0 No submission

Focused Discussions

The purpose of these focused discussions is to provide opportunities for students to collaborate, teach, and relate the content of the course to the real world. One type of focused discussion is the peer review where students ponder application solutions to the assigned exercises and receive a formalized review of design documents and ideas. Other discussions are based upon contemporary development approaches and industry trends.

Points Assessment Criteria (n=3)
7–10 Participation includes required number of posts and reviews; the content is constructive and applicable to the discussion; the submitted posts and reviews use proper grammar and spelling.
3–6 Lack of required posts and reviews; the content does not contribute to the specific post in question; the content has obvious grammar and spelling errors or the student made the initial post and peer review or reply within the half day period.
1–2 Student reviewed the board as evidenced by the review time recorded but did not participate.
0 No participation nor was any significant review time recorded.

Team Projects (30%)

Students will be paired to another student in the class in order to complete more involved applications. Teams will collaborate and work together to create one solution to submit for final evaluation for each assigned project.

Mega Escritorio Console Application
Max Points Assessment Criteria
20 The application conforms to functional and developmental specifications.
10 The code is well-written, organized, easy to track, and can be reused.
Mega Escritorio Desktop Application
Max Points Assessment Criteria
20 The application conforms to functional and development specifications.
5 The code is well-written, organized, easy to track, and can be reused.
5 Contemporary UI and UX features and principles are followed in terms of proximity, alignment, repetition, contrast, and typography.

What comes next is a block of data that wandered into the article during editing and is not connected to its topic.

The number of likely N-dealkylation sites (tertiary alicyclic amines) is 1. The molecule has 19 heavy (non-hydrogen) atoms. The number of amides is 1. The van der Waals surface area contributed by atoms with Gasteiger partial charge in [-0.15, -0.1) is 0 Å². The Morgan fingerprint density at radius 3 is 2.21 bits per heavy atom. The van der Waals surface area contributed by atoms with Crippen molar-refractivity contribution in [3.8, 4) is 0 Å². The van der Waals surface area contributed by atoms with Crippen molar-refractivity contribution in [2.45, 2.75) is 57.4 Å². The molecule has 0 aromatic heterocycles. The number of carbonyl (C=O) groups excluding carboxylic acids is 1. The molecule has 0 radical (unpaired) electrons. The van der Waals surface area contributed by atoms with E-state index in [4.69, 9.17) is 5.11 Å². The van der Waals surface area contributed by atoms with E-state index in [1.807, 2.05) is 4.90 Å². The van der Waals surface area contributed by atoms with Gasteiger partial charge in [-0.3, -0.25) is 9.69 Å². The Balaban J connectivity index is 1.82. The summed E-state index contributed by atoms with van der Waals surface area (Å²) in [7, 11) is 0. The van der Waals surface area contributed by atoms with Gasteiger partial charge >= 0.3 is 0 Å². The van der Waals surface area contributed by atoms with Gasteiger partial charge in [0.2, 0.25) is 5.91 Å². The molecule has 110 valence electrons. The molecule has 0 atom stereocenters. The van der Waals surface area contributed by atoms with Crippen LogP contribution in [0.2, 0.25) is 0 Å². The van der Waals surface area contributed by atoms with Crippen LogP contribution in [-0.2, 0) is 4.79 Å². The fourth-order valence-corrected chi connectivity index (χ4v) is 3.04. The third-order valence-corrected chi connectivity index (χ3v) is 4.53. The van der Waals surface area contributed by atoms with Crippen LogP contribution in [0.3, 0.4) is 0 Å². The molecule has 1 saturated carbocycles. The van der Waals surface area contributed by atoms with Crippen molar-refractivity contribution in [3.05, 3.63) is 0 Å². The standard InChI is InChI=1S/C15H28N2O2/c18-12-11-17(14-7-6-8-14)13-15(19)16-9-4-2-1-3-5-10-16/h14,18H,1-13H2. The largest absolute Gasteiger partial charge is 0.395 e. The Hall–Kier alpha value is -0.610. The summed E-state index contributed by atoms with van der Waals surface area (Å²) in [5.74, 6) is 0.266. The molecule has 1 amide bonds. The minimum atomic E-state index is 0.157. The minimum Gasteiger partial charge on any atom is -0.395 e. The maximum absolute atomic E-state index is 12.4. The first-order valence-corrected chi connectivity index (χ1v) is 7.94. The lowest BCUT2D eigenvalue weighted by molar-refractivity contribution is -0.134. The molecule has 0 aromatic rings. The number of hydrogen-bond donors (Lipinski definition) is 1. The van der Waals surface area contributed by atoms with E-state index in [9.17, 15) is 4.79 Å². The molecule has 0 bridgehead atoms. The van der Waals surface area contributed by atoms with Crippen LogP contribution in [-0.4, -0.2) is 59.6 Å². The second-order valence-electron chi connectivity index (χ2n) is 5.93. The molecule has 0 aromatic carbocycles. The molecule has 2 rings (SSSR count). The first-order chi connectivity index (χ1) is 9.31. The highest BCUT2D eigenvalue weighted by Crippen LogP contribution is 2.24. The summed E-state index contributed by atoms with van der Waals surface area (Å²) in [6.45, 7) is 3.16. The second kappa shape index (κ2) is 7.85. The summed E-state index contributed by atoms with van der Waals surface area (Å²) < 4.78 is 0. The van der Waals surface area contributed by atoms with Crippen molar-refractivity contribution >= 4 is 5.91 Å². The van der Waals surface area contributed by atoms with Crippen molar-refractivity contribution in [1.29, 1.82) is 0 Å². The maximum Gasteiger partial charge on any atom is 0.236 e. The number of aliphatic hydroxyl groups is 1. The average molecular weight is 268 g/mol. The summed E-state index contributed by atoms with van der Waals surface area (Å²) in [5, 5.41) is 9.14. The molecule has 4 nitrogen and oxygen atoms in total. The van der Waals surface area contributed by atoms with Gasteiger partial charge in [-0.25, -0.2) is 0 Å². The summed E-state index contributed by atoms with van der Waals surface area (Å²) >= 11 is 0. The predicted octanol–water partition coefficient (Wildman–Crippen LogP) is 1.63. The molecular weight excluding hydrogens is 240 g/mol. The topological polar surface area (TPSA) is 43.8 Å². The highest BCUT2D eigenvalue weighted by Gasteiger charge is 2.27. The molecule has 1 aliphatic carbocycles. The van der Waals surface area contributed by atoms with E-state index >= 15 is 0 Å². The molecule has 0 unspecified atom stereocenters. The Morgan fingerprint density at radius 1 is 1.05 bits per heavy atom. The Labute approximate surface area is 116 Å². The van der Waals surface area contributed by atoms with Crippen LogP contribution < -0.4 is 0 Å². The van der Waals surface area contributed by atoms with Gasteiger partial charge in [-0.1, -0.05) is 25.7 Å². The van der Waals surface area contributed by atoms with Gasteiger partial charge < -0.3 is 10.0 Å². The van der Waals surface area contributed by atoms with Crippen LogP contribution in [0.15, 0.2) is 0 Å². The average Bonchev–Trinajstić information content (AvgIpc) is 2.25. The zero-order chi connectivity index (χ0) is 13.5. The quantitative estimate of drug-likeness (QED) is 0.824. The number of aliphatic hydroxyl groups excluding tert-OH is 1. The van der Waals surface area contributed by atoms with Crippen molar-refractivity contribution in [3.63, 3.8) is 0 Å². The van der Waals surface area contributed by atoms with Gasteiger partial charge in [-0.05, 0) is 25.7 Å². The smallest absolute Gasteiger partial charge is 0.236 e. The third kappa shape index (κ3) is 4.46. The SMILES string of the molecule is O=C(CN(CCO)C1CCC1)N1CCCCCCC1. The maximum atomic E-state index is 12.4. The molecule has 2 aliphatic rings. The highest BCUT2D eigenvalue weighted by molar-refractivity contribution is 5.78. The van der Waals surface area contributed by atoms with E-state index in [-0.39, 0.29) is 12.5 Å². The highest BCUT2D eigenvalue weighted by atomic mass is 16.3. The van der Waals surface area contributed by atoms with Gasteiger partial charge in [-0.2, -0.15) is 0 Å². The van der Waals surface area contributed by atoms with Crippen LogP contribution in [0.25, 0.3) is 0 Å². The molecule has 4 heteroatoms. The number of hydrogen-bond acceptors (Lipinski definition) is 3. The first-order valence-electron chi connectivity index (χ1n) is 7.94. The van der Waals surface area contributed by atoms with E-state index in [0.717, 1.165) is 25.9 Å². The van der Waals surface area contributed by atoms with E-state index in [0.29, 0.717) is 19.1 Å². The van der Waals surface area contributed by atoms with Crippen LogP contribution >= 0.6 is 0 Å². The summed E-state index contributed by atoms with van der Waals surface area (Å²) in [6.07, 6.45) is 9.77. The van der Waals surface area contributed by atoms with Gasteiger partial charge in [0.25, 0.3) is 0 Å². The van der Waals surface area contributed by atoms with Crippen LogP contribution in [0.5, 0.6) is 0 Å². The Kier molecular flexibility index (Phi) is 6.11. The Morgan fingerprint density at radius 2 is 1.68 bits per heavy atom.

Mega Escritorio Web Pages with Razor
Max Points Assessment Criteria
20 The application conforms to functional specifications and purpose as proposed.
5 The code is well-written, organized, easy to track, and can be reused.
5 Contemporary UI and UX features and principles are followed in terms of proximity, alignment, repetition, contrast, and typography.
Max Points Assessment Criteria
10 Proposal: The proposal from Lesson 10 was submitted on time and was well-written, clearly explaining the purpose of the application.
50 Specifications: The application conforms to functional specifications and purpose as proposed.
10 Readability and Reusability: The code is well-written, organized, easy to track, and can be reused.
15 Design: Contemporary UI and UX features and principles are followed in terms of proximity, alignment, repetition, contrast, and typography.
15 Presentation: professional and proper coverage of functionality and features

Teaching Journal (10%)

The purpose of teaching outside of the class and reflecting upon that teaching is based upon the principle of learning and retention by teaching. Students will briefly teach concepts and principles from the lesson to an individual or small group and report on questions or insights that have arisen by taking this opportunity which often happens naturally as students apply what they are learning to the world around them.

Points Assessment Criteria
1–3 Included information such as the audience, what principles or concepts were taught, and reflection on learning and teaching.
0 No teaching reflection submitted.

Final Letter Grade Distribution

Letter Grade Distribution
Letter Grade Total % Floor
A 93%
A- 90%
B+ 87%
B 83%
B- 80%
C+ 77%
C 73%
C- 70%
D+ 67%
D 60%
F 0%

Disclaimers | Procedures | Policies

Learning and Paired Programming

The best way to learn is through experience and the second-best way to learn is to teach. A critical element of the BYU-Idaho Learning Model is to teach and learn from one another and that skill set is translated directly into the industry/work force. Developer collaboration using online tools and social media is an essential element of student development as a professional. During this course, students will be paired with a team member or members where consistent communication will be required. Each programming assignment has specific instructions on whether the project will be completed individually or as an assigned team. Regardless, the lesson's Q&A board will be used for teaching, reflection, and peer reviews.

Late Work

Late work will not be accepted unless a student has extenuating circumstances such as a hampering illness. Chronic situations will be assessed on an individual basis. Please contact the instructor via email as soon as possible before a deliverable is due. Students are responsible to seek means to get caught up in work that are not outside the scope of the learning management system. In addition, students will need to be very conscientious towards fellow team members in this class as to not exact an unnecessary burden upon them.

The instructor reserves the right to change any part of this syllabus at any time during the semester in order to adapt to changing course needs. Students will be notified prior to any changes that may take place.